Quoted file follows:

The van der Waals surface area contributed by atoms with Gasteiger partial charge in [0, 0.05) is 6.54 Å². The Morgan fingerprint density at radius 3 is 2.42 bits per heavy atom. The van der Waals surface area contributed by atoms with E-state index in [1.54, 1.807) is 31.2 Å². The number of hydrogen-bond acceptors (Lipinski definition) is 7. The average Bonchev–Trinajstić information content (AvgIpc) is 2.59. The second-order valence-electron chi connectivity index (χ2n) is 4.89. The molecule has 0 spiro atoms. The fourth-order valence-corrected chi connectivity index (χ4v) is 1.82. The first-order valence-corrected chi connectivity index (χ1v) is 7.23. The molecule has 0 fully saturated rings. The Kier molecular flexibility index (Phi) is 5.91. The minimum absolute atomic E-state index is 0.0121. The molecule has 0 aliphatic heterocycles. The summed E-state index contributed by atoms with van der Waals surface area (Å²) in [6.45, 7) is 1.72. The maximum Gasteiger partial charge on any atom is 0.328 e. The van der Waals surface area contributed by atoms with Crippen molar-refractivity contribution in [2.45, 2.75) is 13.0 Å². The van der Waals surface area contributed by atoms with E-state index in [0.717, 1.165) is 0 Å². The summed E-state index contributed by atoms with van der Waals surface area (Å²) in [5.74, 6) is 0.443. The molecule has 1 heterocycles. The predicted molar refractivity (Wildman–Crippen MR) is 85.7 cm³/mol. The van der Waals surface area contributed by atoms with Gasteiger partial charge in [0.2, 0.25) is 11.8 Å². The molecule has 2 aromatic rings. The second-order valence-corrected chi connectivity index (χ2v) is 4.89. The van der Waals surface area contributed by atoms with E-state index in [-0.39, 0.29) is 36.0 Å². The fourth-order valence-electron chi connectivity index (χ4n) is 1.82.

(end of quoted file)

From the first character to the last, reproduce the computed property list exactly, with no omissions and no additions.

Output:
The van der Waals surface area contributed by atoms with Gasteiger partial charge in [0, 0.05) is 6.54 Å². The Morgan fingerprint density at radius 3 is 2.42 bits per heavy atom. The van der Waals surface area contributed by atoms with E-state index in [1.54, 1.807) is 31.2 Å². The number of hydrogen-bond acceptors (Lipinski definition) is 7. The average Bonchev–Trinajstić information content (AvgIpc) is 2.59. The second-order valence-electron chi connectivity index (χ2n) is 4.89. The molecule has 0 spiro atoms. The fourth-order valence-corrected chi connectivity index (χ4v) is 1.82. The first-order valence-corrected chi connectivity index (χ1v) is 7.23. The molecule has 0 fully saturated rings. The Kier molecular flexibility index (Phi) is 5.91. The minimum absolute atomic E-state index is 0.0121. The molecule has 0 aliphatic heterocycles. The summed E-state index contributed by atoms with van der Waals surface area (Å²) in [6.45, 7) is 1.72. The maximum Gasteiger partial charge on any atom is 0.328 e. The van der Waals surface area contributed by atoms with Crippen molar-refractivity contribution in [2.45, 2.75) is 13.0 Å². The van der Waals surface area contributed by atoms with E-state index in [0.717, 1.165) is 0 Å². The summed E-state index contributed by atoms with van der Waals surface area (Å²) in [5.74, 6) is 0.443. The molecule has 1 heterocycles. The predicted molar refractivity (Wildman–Crippen MR) is 85.7 cm³/mol. The van der Waals surface area contributed by atoms with Gasteiger partial charge in [0.2, 0.25) is 11.8 Å². The molecule has 2 aromatic rings. The second-order valence-corrected chi connectivity index (χ2v) is 4.89. The van der Waals surface area contributed by atoms with E-state index in [-0.39, 0.29) is 36.0 Å². The fourth-order valence-electron chi connectivity index (χ4n) is 1.82.